The psychiatrist E. Fuller Torrey agrees… His opinion stems from decades of research into the root causes of schizophrenia. “Textbooks today still make silly statements that schizophrenia has always been around, it’s about the same incidence all over the world, and it’s existed since time immemorial,” he says. “The epidemiology literature contradicts that completely.” In fact, he says, schizophrenia did not rise in prevalence until the latter half of the 18th century, when for the first time people in Paris and London started keeping cats as pets. The so-called cat craze began among “poets and left-wing avant-garde Greenwich Village types,” says Torrey, but the trend spread rapidly—and coinciding with that development, the incidence of schizophrenia soared.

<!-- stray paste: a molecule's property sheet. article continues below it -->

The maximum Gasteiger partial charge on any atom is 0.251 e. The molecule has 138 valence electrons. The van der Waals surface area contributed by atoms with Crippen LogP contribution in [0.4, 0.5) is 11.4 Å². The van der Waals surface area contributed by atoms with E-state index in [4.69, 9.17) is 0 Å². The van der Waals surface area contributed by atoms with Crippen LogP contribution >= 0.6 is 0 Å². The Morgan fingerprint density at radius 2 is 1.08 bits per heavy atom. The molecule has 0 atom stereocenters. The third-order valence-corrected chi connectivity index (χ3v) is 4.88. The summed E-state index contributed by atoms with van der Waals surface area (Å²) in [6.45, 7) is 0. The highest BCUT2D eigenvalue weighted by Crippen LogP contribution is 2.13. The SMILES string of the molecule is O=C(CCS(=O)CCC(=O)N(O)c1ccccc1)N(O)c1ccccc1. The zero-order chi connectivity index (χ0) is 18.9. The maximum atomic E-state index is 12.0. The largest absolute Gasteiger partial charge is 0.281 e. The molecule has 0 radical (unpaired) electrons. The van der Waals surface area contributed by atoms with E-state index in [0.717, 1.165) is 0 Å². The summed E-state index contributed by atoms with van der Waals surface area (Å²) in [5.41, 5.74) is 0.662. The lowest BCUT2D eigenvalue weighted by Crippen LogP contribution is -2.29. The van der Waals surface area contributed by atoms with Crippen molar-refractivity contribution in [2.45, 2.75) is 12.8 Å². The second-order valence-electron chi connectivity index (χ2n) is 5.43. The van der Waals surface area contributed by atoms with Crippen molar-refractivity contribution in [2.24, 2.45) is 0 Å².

Since the 1950s, he notes, about 70 epidemiology studies have explored a link between schizophrenia and T. gondii. When he and his colleague Robert Yolken, a neurovirologist at Johns Hopkins University, surveyed a subset of these papers that met rigorous scientific standards, their conclusion complemented the Prague group’s discovery that schizophrenic patients with Toxo are missing gray matter in their brains. Torrey and Yolken found that the mental illness is two to three times as common in people who have the parasite as in controls from the same region.
When’s someone going to do toxo testing on cat ladies?